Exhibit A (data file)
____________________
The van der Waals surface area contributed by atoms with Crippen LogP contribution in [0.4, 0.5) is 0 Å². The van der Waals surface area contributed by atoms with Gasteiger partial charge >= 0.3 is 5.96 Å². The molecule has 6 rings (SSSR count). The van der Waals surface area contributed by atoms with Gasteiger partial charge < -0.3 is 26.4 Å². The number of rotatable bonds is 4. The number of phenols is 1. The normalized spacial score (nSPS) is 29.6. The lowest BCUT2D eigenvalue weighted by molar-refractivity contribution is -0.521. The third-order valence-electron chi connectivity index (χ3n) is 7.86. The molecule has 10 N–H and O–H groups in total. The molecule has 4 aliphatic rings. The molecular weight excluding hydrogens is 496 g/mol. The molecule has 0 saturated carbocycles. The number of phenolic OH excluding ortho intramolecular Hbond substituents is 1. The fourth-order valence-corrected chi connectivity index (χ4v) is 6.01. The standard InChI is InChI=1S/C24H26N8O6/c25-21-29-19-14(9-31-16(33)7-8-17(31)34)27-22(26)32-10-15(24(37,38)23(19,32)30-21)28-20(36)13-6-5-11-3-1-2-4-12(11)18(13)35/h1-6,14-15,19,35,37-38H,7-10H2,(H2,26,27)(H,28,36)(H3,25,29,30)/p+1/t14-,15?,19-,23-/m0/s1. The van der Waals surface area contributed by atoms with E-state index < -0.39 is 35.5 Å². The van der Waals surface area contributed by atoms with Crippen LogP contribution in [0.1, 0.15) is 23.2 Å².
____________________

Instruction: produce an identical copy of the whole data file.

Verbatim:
The van der Waals surface area contributed by atoms with Crippen LogP contribution in [0.4, 0.5) is 0 Å². The van der Waals surface area contributed by atoms with Gasteiger partial charge >= 0.3 is 5.96 Å². The molecule has 6 rings (SSSR count). The van der Waals surface area contributed by atoms with Gasteiger partial charge < -0.3 is 26.4 Å². The number of rotatable bonds is 4. The number of phenols is 1. The normalized spacial score (nSPS) is 29.6. The lowest BCUT2D eigenvalue weighted by molar-refractivity contribution is -0.521. The third-order valence-electron chi connectivity index (χ3n) is 7.86. The molecule has 10 N–H and O–H groups in total. The molecule has 4 aliphatic rings. The molecular weight excluding hydrogens is 496 g/mol. The molecule has 0 saturated carbocycles. The number of phenolic OH excluding ortho intramolecular Hbond substituents is 1. The fourth-order valence-corrected chi connectivity index (χ4v) is 6.01. The standard InChI is InChI=1S/C24H26N8O6/c25-21-29-19-14(9-31-16(33)7-8-17(31)34)27-22(26)32-10-15(24(37,38)23(19,32)30-21)28-20(36)13-6-5-11-3-1-2-4-12(11)18(13)35/h1-6,14-15,19,35,37-38H,7-10H2,(H2,26,27)(H,28,36)(H3,25,29,30)/p+1/t14-,15?,19-,23-/m0/s1. The van der Waals surface area contributed by atoms with E-state index < -0.39 is 35.5 Å². The van der Waals surface area contributed by atoms with Crippen LogP contribution in [0.1, 0.15) is 23.2 Å².